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"Heart of Glass"
Blondie
Chrysalis 2295
Apr. 1979
Billboard: #1    MIDI Icon Lyrics Icon Videos Icon

Blondielondie was so resigned to not having hit records, that when the disco-oriented "Heart of Glass" went to number one, members of the band found themselves apologizing for what bass guitarist Nigel Harrison called "compromise with commerciality." Lead singer and group leader Deborah Harry describes it differently. "I don't think being commercial is totally derogatory. I think that this was the most intriguing or interesting cut (on Parallel Lines) being that it was a crossover, and it... helped introduce new wave music in a more commercial way."

The single was such a big hit, it even warranted a party thrown by Andy Warhol at Studio 54. It was overwhelming for Harry, who tried unsuccessfully to escape the hordes of photographers who suddenly found her marketable. Guitarist Chris Stein, band co-leader and Harry's lover, told Creem magazine, "We didn't expect the song to be that big. We did it as a novelty item to put more diversity into the album. It's not selling out, it's only one song."

Parallel Lines
"Heart of Glass," which topped the charts on both sides of the Atlantic, was the second single from Blondie's Parallel Lines album. Released in Sept. 1978, Parallel Lines peaked at #6 and spent a total of 108 weeks on the Billboard Hot 200. It was certified platinum by the R.I.A.A. in June 1979.
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They had actually been performing a more funk-oriented version of the song years before it appeared on the Parallel Lines album. Harry recalls how the song was written: "It came very easily and very naturally, all at once. It just toppled into place. We had the music around for a while and I think Chris came up with the 'heart of glass' phrase... I was so tired of hearing girl singers write or sing about being beaten by love, and I just sort of said, well listen, I think there are a lot of girls who... walk away."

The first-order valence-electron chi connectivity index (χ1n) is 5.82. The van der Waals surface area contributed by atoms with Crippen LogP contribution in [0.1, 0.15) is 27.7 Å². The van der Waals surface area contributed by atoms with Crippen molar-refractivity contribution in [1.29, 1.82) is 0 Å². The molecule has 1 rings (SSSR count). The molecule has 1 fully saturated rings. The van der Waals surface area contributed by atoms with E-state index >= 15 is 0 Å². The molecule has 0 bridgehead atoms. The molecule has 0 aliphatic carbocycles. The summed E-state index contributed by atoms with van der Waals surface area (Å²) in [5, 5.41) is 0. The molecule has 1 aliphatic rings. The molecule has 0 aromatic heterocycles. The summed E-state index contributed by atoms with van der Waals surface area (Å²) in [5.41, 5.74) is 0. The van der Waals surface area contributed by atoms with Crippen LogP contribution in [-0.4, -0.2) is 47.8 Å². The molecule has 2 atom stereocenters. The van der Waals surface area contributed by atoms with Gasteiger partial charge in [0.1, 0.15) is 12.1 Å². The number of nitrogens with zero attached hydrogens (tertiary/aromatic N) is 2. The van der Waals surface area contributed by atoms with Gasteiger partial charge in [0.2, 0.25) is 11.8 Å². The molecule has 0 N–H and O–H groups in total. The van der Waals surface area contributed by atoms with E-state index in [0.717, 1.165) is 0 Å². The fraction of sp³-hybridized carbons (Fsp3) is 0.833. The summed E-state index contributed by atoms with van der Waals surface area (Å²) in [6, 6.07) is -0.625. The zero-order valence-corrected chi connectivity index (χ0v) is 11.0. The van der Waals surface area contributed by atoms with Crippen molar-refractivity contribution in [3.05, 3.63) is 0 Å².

"Heart of Glass" and the rest of Parallel Lines were produced by gifted rock graduate Mike Chapman, who had already produced number one hits in America for Exile ("Kiss You All Over") and Nick Gilder ("Hot Child in the City"). A fan of Blondie's first three albums, he felt they could do better. Working with Chapman was very different from what the band was used to. Harry says, "It was diametrically opposite from working with Richard Gottehrer. He's very laid back and Mike is a real hot chili pepper and very energetic and enthusiastic. Mike would strive for the technically impeccable take so we would do take after take whereas Richard always went for the inspired take.

Despite its commerciality, "Heart of Glass" provided a problem for radio stations. Many objected to the lines, "Once I had a love and it was a gas/Soon turned out to be a pain in the ass." Stations who preferred not to play the original were provided with a version in which a previous chorus without the offending word was substituted. Harry's reaction to censorship: "I always go along with the idea that any kind of controversy causes excitement and more interest in the long run. That doesn't bother me."

Although Blondie had gone through some personnel changes, the line-up on "Heart of Glass" worked together smoothly. Along with Harry, Stein and Harrison were keyboard player Jimmy Destri, drummer Clem Burke and guitarist Frank Infante. Harry and Stein wrote together and separately, with the other members contributing songs as well.

Blondie had released several singles prior to "Heart of Glass," including "X Offender" and "In the Flesh" on Private Stock Records, an updating of Randy and the Rainbows' "Denise" retitled "Denis" and "Hanging on the Telephone," the first 45 from Parallel Lines. None of their singles made the Billboard Hot 100 until "Heart of Glass." The band was touring Italy and were in Milan when they found out the record had gone to number one in the States. How did it make Harry feel? "Great! I flipped out. We all got drunk -- it was super."

- Fred Bronson, The Billboard Book of Number One Hits, Billboard, 1988.

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